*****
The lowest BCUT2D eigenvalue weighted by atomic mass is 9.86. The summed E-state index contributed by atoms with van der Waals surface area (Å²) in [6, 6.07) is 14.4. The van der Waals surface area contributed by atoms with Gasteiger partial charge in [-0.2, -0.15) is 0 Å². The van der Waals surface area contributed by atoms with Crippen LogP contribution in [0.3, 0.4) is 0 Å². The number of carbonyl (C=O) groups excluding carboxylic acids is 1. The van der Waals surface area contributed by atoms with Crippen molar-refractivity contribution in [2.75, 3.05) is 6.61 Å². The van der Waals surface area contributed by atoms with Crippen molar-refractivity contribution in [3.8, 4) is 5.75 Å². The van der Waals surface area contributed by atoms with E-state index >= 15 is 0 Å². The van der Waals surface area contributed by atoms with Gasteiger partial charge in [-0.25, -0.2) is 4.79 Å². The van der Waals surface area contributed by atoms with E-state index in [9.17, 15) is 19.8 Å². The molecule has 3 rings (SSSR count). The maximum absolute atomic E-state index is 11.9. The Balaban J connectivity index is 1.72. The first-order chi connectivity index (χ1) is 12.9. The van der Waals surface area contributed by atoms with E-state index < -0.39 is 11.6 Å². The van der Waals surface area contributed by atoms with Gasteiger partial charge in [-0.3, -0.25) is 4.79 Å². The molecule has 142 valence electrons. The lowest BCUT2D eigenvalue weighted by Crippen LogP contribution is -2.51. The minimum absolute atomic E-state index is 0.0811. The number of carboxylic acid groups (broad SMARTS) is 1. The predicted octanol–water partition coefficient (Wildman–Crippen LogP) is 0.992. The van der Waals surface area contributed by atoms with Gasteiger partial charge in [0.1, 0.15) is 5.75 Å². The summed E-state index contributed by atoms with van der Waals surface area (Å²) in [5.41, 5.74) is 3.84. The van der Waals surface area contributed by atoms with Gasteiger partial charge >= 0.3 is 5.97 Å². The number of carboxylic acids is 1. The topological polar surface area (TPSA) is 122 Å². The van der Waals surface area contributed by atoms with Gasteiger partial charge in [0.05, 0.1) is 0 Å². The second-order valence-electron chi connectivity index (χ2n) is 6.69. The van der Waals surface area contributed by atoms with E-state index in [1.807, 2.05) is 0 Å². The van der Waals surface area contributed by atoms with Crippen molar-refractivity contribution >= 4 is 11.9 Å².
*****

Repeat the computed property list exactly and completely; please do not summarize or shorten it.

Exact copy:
The lowest BCUT2D eigenvalue weighted by atomic mass is 9.86. The summed E-state index contributed by atoms with van der Waals surface area (Å²) in [6, 6.07) is 14.4. The van der Waals surface area contributed by atoms with Gasteiger partial charge in [-0.2, -0.15) is 0 Å². The van der Waals surface area contributed by atoms with Crippen LogP contribution in [0.3, 0.4) is 0 Å². The number of carbonyl (C=O) groups excluding carboxylic acids is 1. The van der Waals surface area contributed by atoms with Crippen molar-refractivity contribution in [2.75, 3.05) is 6.61 Å². The van der Waals surface area contributed by atoms with Crippen molar-refractivity contribution in [3.8, 4) is 5.75 Å². The van der Waals surface area contributed by atoms with E-state index >= 15 is 0 Å². The van der Waals surface area contributed by atoms with Gasteiger partial charge in [-0.25, -0.2) is 4.79 Å². The van der Waals surface area contributed by atoms with E-state index in [9.17, 15) is 19.8 Å². The molecule has 3 rings (SSSR count). The maximum absolute atomic E-state index is 11.9. The Balaban J connectivity index is 1.72. The first-order chi connectivity index (χ1) is 12.9. The van der Waals surface area contributed by atoms with E-state index < -0.39 is 11.6 Å². The van der Waals surface area contributed by atoms with Gasteiger partial charge in [-0.3, -0.25) is 4.79 Å². The molecule has 142 valence electrons. The lowest BCUT2D eigenvalue weighted by Crippen LogP contribution is -2.51. The minimum absolute atomic E-state index is 0.0811. The number of carboxylic acid groups (broad SMARTS) is 1. The predicted octanol–water partition coefficient (Wildman–Crippen LogP) is 0.992. The van der Waals surface area contributed by atoms with Gasteiger partial charge in [0.1, 0.15) is 5.75 Å². The summed E-state index contributed by atoms with van der Waals surface area (Å²) in [5.41, 5.74) is 3.84. The van der Waals surface area contributed by atoms with Gasteiger partial charge >= 0.3 is 5.97 Å². The number of carboxylic acids is 1. The topological polar surface area (TPSA) is 122 Å². The van der Waals surface area contributed by atoms with Gasteiger partial charge in [0.05, 0.1) is 0 Å². The second-order valence-electron chi connectivity index (χ2n) is 6.69. The van der Waals surface area contributed by atoms with E-state index in [1.807, 2.05) is 0 Å². The van der Waals surface area contributed by atoms with Crippen molar-refractivity contribution >= 4 is 11.9 Å².